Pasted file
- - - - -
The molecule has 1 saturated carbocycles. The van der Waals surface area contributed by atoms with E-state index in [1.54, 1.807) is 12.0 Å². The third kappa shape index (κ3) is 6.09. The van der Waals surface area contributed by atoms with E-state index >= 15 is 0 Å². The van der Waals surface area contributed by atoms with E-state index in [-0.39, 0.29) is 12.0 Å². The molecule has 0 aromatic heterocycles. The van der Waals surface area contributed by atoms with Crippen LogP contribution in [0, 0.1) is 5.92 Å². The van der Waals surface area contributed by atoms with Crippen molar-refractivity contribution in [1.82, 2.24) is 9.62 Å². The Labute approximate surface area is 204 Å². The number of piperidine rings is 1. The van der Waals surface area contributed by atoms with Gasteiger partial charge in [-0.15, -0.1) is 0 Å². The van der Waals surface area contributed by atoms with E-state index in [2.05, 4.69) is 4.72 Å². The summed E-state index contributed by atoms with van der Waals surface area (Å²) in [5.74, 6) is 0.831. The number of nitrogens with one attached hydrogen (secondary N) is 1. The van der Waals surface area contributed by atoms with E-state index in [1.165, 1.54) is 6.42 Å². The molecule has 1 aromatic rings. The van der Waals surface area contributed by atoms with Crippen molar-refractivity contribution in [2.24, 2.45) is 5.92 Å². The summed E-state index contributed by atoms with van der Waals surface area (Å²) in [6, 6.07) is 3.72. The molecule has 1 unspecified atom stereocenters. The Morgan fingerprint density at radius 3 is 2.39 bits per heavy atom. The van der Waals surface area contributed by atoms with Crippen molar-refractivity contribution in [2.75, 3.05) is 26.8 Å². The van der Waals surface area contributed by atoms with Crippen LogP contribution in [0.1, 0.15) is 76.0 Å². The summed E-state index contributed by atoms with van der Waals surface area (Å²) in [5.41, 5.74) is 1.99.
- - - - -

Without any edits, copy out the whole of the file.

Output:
The molecule has 1 saturated carbocycles. The van der Waals surface area contributed by atoms with E-state index in [1.54, 1.807) is 12.0 Å². The third kappa shape index (κ3) is 6.09. The van der Waals surface area contributed by atoms with E-state index >= 15 is 0 Å². The van der Waals surface area contributed by atoms with E-state index in [-0.39, 0.29) is 12.0 Å². The molecule has 0 aromatic heterocycles. The van der Waals surface area contributed by atoms with Crippen LogP contribution in [0, 0.1) is 5.92 Å². The van der Waals surface area contributed by atoms with Crippen molar-refractivity contribution in [1.82, 2.24) is 9.62 Å². The Labute approximate surface area is 204 Å². The number of piperidine rings is 1. The van der Waals surface area contributed by atoms with Gasteiger partial charge in [-0.15, -0.1) is 0 Å². The van der Waals surface area contributed by atoms with E-state index in [2.05, 4.69) is 4.72 Å². The summed E-state index contributed by atoms with van der Waals surface area (Å²) in [5.74, 6) is 0.831. The number of nitrogens with one attached hydrogen (secondary N) is 1. The van der Waals surface area contributed by atoms with E-state index in [1.165, 1.54) is 6.42 Å². The molecule has 1 aromatic rings. The van der Waals surface area contributed by atoms with Crippen molar-refractivity contribution in [2.24, 2.45) is 5.92 Å². The summed E-state index contributed by atoms with van der Waals surface area (Å²) in [6, 6.07) is 3.72. The molecule has 1 unspecified atom stereocenters. The Morgan fingerprint density at radius 3 is 2.39 bits per heavy atom. The van der Waals surface area contributed by atoms with Crippen molar-refractivity contribution in [2.75, 3.05) is 26.8 Å². The van der Waals surface area contributed by atoms with Crippen LogP contribution in [0.1, 0.15) is 76.0 Å². The summed E-state index contributed by atoms with van der Waals surface area (Å²) in [5.41, 5.74) is 1.99.